Federal shutdown doesn't affect Groton-New London Airport

The Connecticut Airport Authority said the partial government shutdown is not having an impact on Groton-New London Airport, one of the state's five general aviation airports. 

The authority said the air traffic controllers there are working during the partial government shutdown, which entered its 21st day on Friday.

"Air traffic controllers at Groton-New London Airport are contracted employees and air traffic control is considered essential during the partial government shutdown," said Alisa D. Sisic, public information officer for Connecticut Airport Authority. "There's no impact because they are all essential employees."

Gregory Martin, assistant administrator for communications at the Federal Aviation Administration, said contracted air traffic control employees are working and getting paid during the shutdown.

Among the general aviation airports run by the airport authority, Groton-New London, Hartford-Brainard Airport and Waterbury-Oxford Airport have air traffic control towers, which are contracted out by the FAA, Sisic said.

An official from Midwest Air Traffic Control, the company that is the federal contractor for the three airports, declined to comment.

All other workers at Groton-New London Airport, which had 43,744 total operations in 2017 according to FAA statistics, are Connecticut Airport Authority employees, Sisic said.

Bradley International

Nationally, the Associated Press has reported that "About 10,000 air traffic controllers who work for the Federal Aviation Administration, about 51,000 Transportation Security Administration officers, and an undisclosed number of federal air marshals have been told to keep reporting to work because they are deemed essential."

The National Air Traffic Controllers Association held a rally Thursday afternoon on Capitol Hill in Washington, D.C., to protest the shutdown, the union announced in a news release.

Mick Devine, New England regional vice president of the National Air Traffic Controllers Association, said controllers in the air traffic control facility and the radar facility at Bradley International Airport are working without pay and two of them are furloughed.

Beyond air traffic controllers, Devine pointed out that nationwide 3,000 aviation professionals, including support specialists and engineers, have been furloughed, and those professionals provided a layer of safety and support in a multilayer system. He said that while it's still very safe and secure to fly, the shutdown has peeled away layers of safety.

"You're taking tools out of the toolbox," he said.

He added that the last thing aviation employees should be thinking about is paying their bills or providing for their families at home.

"Their skills have to be at peak cognitive performance at all times because it is a very stressful profession," he said. "We've already stripped away layers of safety and then you’re adding this unnecessary burden to their psyche."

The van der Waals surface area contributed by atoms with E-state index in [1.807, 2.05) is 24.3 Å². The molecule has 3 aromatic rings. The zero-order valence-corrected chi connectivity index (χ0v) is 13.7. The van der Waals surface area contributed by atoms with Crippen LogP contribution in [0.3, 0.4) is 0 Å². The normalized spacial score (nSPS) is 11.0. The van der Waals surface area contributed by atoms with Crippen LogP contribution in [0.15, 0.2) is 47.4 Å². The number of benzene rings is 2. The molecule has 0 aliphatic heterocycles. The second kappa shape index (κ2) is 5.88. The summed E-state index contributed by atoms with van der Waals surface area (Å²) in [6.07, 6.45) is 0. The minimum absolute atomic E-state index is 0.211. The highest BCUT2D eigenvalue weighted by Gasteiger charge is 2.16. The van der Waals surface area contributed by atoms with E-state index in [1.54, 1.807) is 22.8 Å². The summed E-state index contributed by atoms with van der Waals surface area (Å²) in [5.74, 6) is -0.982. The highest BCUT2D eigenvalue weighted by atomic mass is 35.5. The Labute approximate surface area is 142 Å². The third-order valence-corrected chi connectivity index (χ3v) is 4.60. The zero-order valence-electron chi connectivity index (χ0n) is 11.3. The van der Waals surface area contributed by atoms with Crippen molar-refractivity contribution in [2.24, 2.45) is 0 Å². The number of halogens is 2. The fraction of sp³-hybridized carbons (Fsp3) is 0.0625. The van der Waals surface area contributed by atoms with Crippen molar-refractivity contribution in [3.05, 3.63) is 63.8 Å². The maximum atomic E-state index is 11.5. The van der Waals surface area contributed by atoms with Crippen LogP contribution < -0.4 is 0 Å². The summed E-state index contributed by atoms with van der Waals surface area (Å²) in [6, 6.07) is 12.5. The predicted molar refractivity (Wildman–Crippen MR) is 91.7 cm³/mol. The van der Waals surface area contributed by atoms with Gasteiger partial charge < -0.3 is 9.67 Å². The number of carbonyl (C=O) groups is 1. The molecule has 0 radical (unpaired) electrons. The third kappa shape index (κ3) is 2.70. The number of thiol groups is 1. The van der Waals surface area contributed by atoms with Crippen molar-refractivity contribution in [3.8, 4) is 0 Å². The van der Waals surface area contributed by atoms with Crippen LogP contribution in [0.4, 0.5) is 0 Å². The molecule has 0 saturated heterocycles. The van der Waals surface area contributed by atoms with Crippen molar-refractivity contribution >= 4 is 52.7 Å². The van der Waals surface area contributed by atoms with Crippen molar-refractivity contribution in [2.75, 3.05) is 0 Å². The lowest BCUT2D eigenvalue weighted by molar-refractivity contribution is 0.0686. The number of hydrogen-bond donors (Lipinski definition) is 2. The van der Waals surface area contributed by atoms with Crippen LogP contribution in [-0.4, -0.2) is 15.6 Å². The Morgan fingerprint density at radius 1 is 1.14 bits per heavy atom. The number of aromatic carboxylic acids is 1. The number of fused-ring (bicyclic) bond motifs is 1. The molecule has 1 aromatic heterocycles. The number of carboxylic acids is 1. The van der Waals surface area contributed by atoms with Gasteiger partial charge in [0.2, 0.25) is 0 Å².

Martin did not directly comment on the status of controllers at Bradley but said that travelers can be confident that air travel remains safe.  

"The traveling public can be assured that our nation's airspace system is safe," Martin said of the FAA. "Air traffic controllers and the technicians who maintain the nation's airspace system continue to work without pay as they fill a critical mission to ensure the public's safety. We appreciate their dedication and service."

Sisic said there has been no impact to passengers at Bradley International Airport due to the government shutdown and TSA screening wait times have not increased.

The office of Sen. Chris Murphy, D-Conn., said about 1,500 Connecticut residents who work for the federal government have been furloughed or are working without pay during the shutdown, and the senator in a Facebook Live message Thursday shared letters and emails he received from some of them. One communication was from Bryan of New Haven, the president of the local National Air Traffic Controllers Association, who is a single father with a daughter.

"I have a home and mortgage," Bryan wrote, according to Murphy's office. "It's a hard time to be in. I'm forced to continue to go work or face the possibility of losing my job."

Sen. Richard Blumenthal, D-Conn., also expressed concern.

"Airport security has been made a political pawn by a petulant President seeking to protect his own ego and pander to his base," Blumenthal said in a statement. "It is plainly unacceptable that dedicated TSA agents and air traffic control workers work without pay. I have heard from numerous airport workers in Connecticut who are struggling to provide for their families and are fed up with being collateral damage in this protracted Presidential temper tantrum. Let's reopen the government and have a real conversation and debate about effective border security and comprehensive immigration reform."



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